With two loose teeth, how is Ally going to eat her pig? I wondered as I stirred the glaze, watching the ingredients perform a delightful alchemy, no doubt aided by the stick of butter melted into them.
“Look, Momma,” Ally had said when I picked her up from school. She lifted her lips to reveal her teeth. I don’t make a habit of looking in her mouth, so I was surprised to see how tiny and useless her baby teeth looked, next to the larger teeth growing in around them. Two huge adult teeth loomed inside her gums like cumbersome wads of over-chewed Bubblicious. They seem to have arrived with freakish speed, over the course of a single school day.
We went home and Ally got ready for ballet. After putting on one of her favorite leotards, white with a sheer skirt attached to it, she promptly fixed a compensation for her discomfort, an overflowing cup of chocolate ice cream, and jumped in the car, spooning mouthfuls as she went, the melting drips somehow missing her pristine leotard. The style of her leotard reads girl, with a sweetness that belongs to the romanticized version of ballet. She’s not worried about calories, but she is worried about not wearing a bra. Ally is dancing in the middle zone, and I sense that the serious, sinewy stage is fast approaching. It will just appear one day, like those monstrous bulges in her gum.
She was in the middle of a port de bras when her ballet teacher approached her and leaned down to catch Ally as she was bending forward.
“You shot a piggy?” she said in her Latina accent. She is petite and stylish, a former prima ballerina, who still has command over any room she walks into.
Ally smiled sheepishly as she continued her exercises. “Yes, I did….”
“You are the only ballerina I know who has shot a pig!” said her teacher.
Ally has wanted to shoot a pig for a long time. She really wants to shoot a deer, but she has to shoot a pig first. At our ranch, two pictures on the mantle display her sisters and their trophy deer. They each shot a buck in middle school, with their father at their side, a rite of passage that Ally longs to experience. But her sisters are seven and eight years older, so she has been staring at those pictures and waiting her turn for a long time.
I set the glaze aside and begin on another part of the ridiculously elaborate recipe. If anything was going to redeem the pig, this would. My preparations began last night. I was alone in the kitchen, sliding my sharpest knife along the pork loin to remove the sinew, when Claire de Lune came on, a beautiful, lyrical piano solo by Debussy. I used to listen to my father play this at night, unwinding from his day of dentistry. The serenity of his notes played back to me through time, and erased my impatience and solitude. Suddenly, he was with me.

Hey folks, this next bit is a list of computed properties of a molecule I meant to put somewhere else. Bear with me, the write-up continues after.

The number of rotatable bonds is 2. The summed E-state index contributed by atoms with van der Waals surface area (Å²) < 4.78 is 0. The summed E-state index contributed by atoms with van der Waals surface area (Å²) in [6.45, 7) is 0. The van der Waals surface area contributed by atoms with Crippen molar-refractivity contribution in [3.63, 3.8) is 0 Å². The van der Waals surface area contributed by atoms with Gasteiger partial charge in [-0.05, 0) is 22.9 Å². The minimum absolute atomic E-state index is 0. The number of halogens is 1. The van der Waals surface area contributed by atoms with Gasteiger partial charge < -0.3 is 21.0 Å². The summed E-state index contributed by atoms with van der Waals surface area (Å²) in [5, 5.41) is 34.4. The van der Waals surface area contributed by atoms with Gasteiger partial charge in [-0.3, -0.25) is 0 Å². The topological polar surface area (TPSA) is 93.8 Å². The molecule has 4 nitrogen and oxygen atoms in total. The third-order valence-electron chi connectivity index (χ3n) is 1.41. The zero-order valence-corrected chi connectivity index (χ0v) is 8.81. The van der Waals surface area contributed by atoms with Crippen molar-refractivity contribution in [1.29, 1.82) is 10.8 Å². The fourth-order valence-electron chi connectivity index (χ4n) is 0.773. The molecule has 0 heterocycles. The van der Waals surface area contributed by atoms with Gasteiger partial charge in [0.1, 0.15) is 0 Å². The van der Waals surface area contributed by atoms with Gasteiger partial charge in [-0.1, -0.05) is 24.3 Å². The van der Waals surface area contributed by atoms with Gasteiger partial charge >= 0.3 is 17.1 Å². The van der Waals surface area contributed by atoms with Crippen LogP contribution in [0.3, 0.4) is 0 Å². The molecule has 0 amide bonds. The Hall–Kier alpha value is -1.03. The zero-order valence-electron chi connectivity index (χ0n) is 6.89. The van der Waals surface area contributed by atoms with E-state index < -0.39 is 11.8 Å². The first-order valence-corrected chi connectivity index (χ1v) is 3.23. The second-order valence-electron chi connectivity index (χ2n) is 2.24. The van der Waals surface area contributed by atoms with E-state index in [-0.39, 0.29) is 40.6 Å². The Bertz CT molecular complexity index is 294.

“Can you turn that down?” shouted Cita, my high school senior, who was studying for the ACT upstairs.
Ally is 11, and her father has finally pronounced that she is physically big enough to hold the .222 rifle. After she shoots four practice beer cans in the driveway with dead-eye precision, she and her father stake out the pigs. In Texas, feral pigs run rampant, an invasive species that landowners try to curtail, to little avail, due to their rapid reproduction rate. As omnivores, pigs threaten the populations of local wildlife and destroy the topography with their endless rooting around, ravaging farm and ranch land.
I grind the spices for the rub, cloves, pepper, salt, and cinnamon, and the smell of my childhood rises up out of the mortar, evening dinners in fall, sitting around the table eating my father’s current obsession. That season, it was baked ham with whole cloves stuck into it, decorating and perfuming it like a present. I rub my pork loin with smoked paprika and other spices and put it in the fridge for overnight.
I was out of town when Ally shot the pig. The first picture texted to me showed her holding the dead pig up by its ears, with a look of victory on her face. But the next picture showed her in the truck, sitting with a bloody pork loin in her lap, wearing a look of horror and disgust as the pig blood leaked out onto her sister’s jeans, which she was wearing on the sly.
When I was young, I watched from the truck as a family friend, a boy around Ally’s age, had to gut his first pig, a javelina from deep south Texas. He was as indignant as Ally had been, but the hard lesson has to be taught: you eat what you kill. Javelinas smell awful and he retched as he did the work.
I was continuing the work, but I had the fun part.
“This is the most underappreciated job in the house,” said my husband, in gratitude for dinner. He meant it as a compliment.
“I don’t think so,” said Cita, who loves a good meal. I love to cook and my passion for it lifts it up out of drudgery, so that it becomes chef’s work, an art to be pursued. This is what I intend for Ally’s pig. I want her to see what can be done with horrible mess from the field.
Ally’s big sister, who’s in college up east, showed some of her friends the picture of Ally with the dead pig, and they were horrified.
“Look at Ally’s pig now,” I said, texting her a picture of the roasted and glazed pork tenderloin, garnished with port-glazed pecans, served over sweet potatoes.
Ally got a compound bow for Christmas last year. Her arrows whiz over the vegetable garden, across the yard to the stuffed straw yellow bulls-eye. She hasn’t been able to shoot a bird flying mid-air, like Katniss, but she did win Miss Archery at camp. I’ve got a recipe ready, a braised venison shoulder by the chef of a delicious New Orleans restaurant.